The New Earth

Because of climbing CO2 level, and the consequent climate change, the Earth of our ancestors and of our youth is gone. We now face the prospect of developing community on this new Earth -- which Bill McKibben calls "Eaarth," with an extra "a." (SEE HERE.)

The new Earth will rely much more on local food, and on organic farming that doesn't use huge quantities of fossil fuel for its fertilizers, its pesticides, it’s machinery, or its product transportation. Food will cost more -- which is not a big problem since food has for many years now been ridiculously cheap, partly because of agriculture subsidies and fossil fuel industry subsidies (which also subsidize the type of agriculture that intensively relies on fossil fuels).

The new Earth will rely more on locally-produced energy -- solar panels and solar water heating on your own house, and windmills in your yard -- because transmission across power lines loses efficiency over many miles. We'll also use the internet and connecting tools like Skype instead of flying and driving places.

To sustain us in the new Earth we need the very thing that sustained many of us on the old Earth: a spirituality of connectedness with this earth, of reclaiming a way of living lightly, carefully, gracefully on this delicate home, rituals and practices and ways of thinking that nurture attention, and calm delight in the simple beauties of life. Wanting stuff makes us stressed, and being stressed makes it harder to step back from our desires for a larger perspective.

So what I’m talking about really is not impending grim necessity – but emerging wholeness, joy, and delight. We may make for ourselves a materially sparer and spiritually fuller life on our tough new planet.

Getting there won’t be easy. It takes being focused and intentional, and it takes a lot of us paying attention together.

When Hildegard of Bingen experienced unity with the divine, she gave the experience these words:
“I am the breeze that nurtures all things green.... I am the rain coming from the dew that causes the grasses to laugh with the joy of life.”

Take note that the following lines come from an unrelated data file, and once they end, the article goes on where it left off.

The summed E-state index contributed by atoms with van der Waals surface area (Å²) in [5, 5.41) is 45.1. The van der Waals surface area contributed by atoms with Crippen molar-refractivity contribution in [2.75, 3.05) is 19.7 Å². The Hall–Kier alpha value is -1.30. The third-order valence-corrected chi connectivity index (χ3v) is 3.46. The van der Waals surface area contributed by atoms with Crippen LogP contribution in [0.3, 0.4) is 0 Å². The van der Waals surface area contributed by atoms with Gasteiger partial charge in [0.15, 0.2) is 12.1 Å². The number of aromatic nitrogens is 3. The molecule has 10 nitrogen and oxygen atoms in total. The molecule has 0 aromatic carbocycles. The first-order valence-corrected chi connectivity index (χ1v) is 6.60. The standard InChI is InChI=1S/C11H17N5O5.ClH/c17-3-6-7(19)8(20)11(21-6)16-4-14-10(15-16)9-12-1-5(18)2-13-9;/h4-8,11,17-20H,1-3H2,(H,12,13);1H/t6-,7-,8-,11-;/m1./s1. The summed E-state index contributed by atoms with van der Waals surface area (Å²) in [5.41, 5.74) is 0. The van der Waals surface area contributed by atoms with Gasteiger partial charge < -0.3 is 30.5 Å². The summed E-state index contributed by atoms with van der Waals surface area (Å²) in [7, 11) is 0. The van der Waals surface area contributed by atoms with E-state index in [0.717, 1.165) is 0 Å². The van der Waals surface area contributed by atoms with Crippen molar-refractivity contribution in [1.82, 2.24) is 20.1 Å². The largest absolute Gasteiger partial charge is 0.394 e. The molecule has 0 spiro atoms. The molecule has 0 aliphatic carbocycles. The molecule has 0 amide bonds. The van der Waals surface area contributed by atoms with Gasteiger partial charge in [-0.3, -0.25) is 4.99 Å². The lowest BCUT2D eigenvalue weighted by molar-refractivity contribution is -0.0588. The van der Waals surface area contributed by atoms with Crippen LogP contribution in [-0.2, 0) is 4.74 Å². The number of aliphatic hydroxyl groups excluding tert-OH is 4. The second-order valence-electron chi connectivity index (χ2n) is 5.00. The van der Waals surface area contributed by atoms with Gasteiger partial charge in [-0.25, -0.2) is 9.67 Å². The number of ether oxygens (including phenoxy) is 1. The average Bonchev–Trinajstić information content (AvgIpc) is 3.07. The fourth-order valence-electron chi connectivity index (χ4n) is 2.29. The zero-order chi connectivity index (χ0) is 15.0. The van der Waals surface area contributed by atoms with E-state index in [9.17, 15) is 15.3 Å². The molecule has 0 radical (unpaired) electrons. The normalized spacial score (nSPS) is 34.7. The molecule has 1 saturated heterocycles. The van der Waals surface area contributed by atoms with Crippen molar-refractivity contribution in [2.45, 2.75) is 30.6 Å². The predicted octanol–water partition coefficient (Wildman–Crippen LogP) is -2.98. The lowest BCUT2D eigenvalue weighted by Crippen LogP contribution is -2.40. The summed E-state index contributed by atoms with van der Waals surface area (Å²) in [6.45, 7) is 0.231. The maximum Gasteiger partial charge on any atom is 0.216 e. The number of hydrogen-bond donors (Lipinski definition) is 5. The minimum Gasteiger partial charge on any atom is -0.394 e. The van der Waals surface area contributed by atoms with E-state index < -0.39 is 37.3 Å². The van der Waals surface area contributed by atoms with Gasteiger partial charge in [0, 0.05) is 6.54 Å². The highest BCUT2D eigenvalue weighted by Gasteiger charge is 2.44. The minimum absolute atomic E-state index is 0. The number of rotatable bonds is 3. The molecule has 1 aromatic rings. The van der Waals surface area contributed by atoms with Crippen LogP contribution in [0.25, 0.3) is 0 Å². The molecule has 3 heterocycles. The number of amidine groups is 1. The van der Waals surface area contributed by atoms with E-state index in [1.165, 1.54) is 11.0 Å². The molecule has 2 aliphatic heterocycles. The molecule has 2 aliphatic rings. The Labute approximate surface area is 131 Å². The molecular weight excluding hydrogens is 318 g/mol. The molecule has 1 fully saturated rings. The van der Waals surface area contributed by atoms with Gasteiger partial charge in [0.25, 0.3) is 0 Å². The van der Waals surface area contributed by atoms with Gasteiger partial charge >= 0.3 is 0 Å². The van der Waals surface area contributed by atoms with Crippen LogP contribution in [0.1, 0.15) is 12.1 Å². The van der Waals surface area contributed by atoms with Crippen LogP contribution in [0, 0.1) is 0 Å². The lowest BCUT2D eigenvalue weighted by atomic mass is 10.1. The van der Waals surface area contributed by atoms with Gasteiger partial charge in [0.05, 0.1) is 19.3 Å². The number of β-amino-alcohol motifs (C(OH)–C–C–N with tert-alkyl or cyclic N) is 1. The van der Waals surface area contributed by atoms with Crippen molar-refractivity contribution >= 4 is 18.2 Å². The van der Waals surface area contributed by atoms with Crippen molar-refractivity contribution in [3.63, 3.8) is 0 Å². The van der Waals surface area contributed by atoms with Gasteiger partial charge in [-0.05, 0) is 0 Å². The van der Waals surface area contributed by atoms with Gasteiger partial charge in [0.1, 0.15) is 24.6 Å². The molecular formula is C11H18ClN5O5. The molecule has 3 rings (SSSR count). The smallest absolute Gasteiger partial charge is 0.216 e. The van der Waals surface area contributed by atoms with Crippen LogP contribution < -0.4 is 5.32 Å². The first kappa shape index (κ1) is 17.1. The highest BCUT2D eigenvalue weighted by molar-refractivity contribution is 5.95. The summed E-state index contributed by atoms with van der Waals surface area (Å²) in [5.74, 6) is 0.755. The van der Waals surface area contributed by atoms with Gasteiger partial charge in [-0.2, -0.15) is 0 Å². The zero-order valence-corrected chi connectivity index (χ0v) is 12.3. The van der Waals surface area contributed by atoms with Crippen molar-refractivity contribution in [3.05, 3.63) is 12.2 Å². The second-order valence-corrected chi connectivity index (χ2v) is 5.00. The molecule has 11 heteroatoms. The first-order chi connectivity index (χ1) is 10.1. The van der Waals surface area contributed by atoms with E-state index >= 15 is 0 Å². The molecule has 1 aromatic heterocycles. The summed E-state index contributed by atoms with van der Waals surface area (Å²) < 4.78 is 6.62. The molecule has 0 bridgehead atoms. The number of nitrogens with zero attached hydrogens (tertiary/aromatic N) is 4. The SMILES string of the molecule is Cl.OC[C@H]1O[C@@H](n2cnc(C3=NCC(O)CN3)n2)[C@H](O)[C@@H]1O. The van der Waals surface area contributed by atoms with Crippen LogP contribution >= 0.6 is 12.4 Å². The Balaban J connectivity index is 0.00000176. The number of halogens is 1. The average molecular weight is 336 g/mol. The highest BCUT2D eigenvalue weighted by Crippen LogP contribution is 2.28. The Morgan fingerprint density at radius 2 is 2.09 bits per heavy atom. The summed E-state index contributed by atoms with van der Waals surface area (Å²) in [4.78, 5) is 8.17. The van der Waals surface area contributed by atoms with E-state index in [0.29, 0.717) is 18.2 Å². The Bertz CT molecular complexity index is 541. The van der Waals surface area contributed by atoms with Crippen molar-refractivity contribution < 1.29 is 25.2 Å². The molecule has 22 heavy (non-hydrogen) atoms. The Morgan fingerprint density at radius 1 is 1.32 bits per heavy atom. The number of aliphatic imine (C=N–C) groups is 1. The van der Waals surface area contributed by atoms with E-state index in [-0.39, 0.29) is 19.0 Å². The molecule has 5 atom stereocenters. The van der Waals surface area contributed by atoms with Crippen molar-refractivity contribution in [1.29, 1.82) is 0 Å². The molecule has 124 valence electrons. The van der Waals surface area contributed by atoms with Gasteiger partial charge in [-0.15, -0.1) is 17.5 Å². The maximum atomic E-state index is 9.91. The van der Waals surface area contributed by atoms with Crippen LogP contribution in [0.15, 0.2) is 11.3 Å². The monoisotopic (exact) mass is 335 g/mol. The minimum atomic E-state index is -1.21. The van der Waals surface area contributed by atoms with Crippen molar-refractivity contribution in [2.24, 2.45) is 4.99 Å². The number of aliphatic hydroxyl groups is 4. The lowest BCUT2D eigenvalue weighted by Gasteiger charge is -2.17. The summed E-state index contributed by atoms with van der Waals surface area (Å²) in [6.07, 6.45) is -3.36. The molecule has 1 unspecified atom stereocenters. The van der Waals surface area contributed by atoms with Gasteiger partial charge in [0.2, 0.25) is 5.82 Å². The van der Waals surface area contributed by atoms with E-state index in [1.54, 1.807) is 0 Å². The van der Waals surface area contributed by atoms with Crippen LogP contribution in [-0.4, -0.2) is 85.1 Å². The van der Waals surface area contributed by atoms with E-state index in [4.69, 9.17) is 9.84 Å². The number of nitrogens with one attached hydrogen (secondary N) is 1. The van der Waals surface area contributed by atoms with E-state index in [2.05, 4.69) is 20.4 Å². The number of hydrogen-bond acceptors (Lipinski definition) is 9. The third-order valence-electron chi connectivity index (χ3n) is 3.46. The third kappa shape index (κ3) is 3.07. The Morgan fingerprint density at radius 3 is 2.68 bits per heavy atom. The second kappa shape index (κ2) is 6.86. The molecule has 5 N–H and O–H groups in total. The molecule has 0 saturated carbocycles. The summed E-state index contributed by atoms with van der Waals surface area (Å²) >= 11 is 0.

In riding a bicycle or driving a car we can quickly come to feel the vehicle as an extension of our own bodies. In the same way, the whole world is an extension of your own body. Yes, sometimes it does things you don’t want it to and can’t control, but the same is true of your joints and organs (increasingly so as the years go by). Truly, everything in the world is your joints and organs, sinews and bones, glands, skin, and hair. And brain and mind.

Says Joanna Macy:
"We are our world knowing itself. We can relinquish our separateness. We can come home again – and participate in our world in a richer, more responsible and poignantly beautiful way."
I have no idea – not even a conjecture – but I like to imagine that if it’s true that there are or have been billions of other civilizations in our galaxy, the reason we haven’t heard from them isn’t that they destroy themselves. It’s that they don’t need to go colonizing for more resources. It’s that the natural development of civilization usually leads eventually to the emergence of a peaceful, sustainable way of life in which the beings delight in the home they have – and are.

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This is part 4 of 4 of "The Ecospiritual Challenge."
Previous: Part 3: "Reality is Never Depressing"
Beginning: Part 1: "Fermi and the Nature of Intelligent Life"

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